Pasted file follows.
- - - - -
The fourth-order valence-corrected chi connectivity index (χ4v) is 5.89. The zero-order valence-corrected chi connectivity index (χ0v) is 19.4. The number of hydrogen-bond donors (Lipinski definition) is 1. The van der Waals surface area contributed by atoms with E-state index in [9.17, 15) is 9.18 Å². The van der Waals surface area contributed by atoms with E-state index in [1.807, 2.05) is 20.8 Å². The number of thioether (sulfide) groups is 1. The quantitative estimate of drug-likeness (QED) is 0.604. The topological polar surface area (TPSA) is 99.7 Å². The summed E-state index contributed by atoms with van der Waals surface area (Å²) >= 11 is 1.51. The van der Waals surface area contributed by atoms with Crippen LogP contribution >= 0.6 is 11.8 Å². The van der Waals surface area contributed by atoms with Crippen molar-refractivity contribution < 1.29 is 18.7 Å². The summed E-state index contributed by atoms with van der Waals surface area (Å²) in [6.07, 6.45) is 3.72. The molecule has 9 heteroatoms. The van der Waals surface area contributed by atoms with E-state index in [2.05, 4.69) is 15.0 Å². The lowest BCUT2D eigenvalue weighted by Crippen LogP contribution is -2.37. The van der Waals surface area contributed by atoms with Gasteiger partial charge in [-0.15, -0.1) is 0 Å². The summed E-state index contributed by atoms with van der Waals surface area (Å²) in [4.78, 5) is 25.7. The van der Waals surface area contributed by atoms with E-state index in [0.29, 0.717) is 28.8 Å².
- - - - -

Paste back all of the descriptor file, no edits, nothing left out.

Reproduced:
The fourth-order valence-corrected chi connectivity index (χ4v) is 5.89. The zero-order valence-corrected chi connectivity index (χ0v) is 19.4. The number of hydrogen-bond donors (Lipinski definition) is 1. The van der Waals surface area contributed by atoms with E-state index in [9.17, 15) is 9.18 Å². The van der Waals surface area contributed by atoms with E-state index in [1.807, 2.05) is 20.8 Å². The number of thioether (sulfide) groups is 1. The quantitative estimate of drug-likeness (QED) is 0.604. The topological polar surface area (TPSA) is 99.7 Å². The summed E-state index contributed by atoms with van der Waals surface area (Å²) >= 11 is 1.51. The van der Waals surface area contributed by atoms with Crippen LogP contribution >= 0.6 is 11.8 Å². The van der Waals surface area contributed by atoms with Crippen molar-refractivity contribution < 1.29 is 18.7 Å². The summed E-state index contributed by atoms with van der Waals surface area (Å²) in [6.07, 6.45) is 3.72. The molecule has 9 heteroatoms. The van der Waals surface area contributed by atoms with E-state index in [2.05, 4.69) is 15.0 Å². The lowest BCUT2D eigenvalue weighted by Crippen LogP contribution is -2.37. The van der Waals surface area contributed by atoms with Gasteiger partial charge in [-0.15, -0.1) is 0 Å². The summed E-state index contributed by atoms with van der Waals surface area (Å²) in [4.78, 5) is 25.7. The van der Waals surface area contributed by atoms with E-state index in [0.29, 0.717) is 28.8 Å².